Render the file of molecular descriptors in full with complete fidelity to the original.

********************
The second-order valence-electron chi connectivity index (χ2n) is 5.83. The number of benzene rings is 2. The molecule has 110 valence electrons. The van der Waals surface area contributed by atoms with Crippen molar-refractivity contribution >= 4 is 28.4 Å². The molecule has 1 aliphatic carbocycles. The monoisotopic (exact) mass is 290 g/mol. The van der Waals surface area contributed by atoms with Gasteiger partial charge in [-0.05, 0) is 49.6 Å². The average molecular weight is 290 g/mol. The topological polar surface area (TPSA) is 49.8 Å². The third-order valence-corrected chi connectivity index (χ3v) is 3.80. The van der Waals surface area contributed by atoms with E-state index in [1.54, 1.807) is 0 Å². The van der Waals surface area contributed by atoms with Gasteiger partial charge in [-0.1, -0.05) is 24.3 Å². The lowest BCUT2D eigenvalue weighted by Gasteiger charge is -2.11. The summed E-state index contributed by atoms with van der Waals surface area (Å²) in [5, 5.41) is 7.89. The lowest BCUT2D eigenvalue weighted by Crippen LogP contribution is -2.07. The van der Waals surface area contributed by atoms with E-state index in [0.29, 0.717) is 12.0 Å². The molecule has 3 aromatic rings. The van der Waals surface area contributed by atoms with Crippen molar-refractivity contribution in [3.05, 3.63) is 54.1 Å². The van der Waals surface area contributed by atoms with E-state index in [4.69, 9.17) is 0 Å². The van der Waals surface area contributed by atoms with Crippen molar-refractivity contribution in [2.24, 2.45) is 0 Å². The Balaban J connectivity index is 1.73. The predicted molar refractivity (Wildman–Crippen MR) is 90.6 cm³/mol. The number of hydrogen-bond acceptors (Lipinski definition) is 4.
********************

The second-order valence-electron chi connectivity index (χ2n) is 5.83. The number of benzene rings is 2. The molecule has 110 valence electrons. The van der Waals surface area contributed by atoms with Crippen molar-refractivity contribution >= 4 is 28.4 Å². The molecule has 1 aliphatic carbocycles. The monoisotopic (exact) mass is 290 g/mol. The van der Waals surface area contributed by atoms with Gasteiger partial charge in [-0.05, 0) is 49.6 Å². The average molecular weight is 290 g/mol. The topological polar surface area (TPSA) is 49.8 Å². The third-order valence-corrected chi connectivity index (χ3v) is 3.80. The van der Waals surface area contributed by atoms with E-state index in [1.54, 1.807) is 0 Å². The van der Waals surface area contributed by atoms with Gasteiger partial charge in [-0.1, -0.05) is 24.3 Å². The lowest BCUT2D eigenvalue weighted by Gasteiger charge is -2.11. The summed E-state index contributed by atoms with van der Waals surface area (Å²) in [5, 5.41) is 7.89. The lowest BCUT2D eigenvalue weighted by Crippen LogP contribution is -2.07. The van der Waals surface area contributed by atoms with E-state index in [0.29, 0.717) is 12.0 Å². The molecule has 3 aromatic rings. The van der Waals surface area contributed by atoms with Crippen molar-refractivity contribution in [3.05, 3.63) is 54.1 Å². The van der Waals surface area contributed by atoms with E-state index in [4.69, 9.17) is 0 Å². The van der Waals surface area contributed by atoms with Crippen molar-refractivity contribution in [2.24, 2.45) is 0 Å². The Balaban J connectivity index is 1.73. The predicted molar refractivity (Wildman–Crippen MR) is 90.6 cm³/mol. The number of hydrogen-bond acceptors (Lipinski definition) is 4.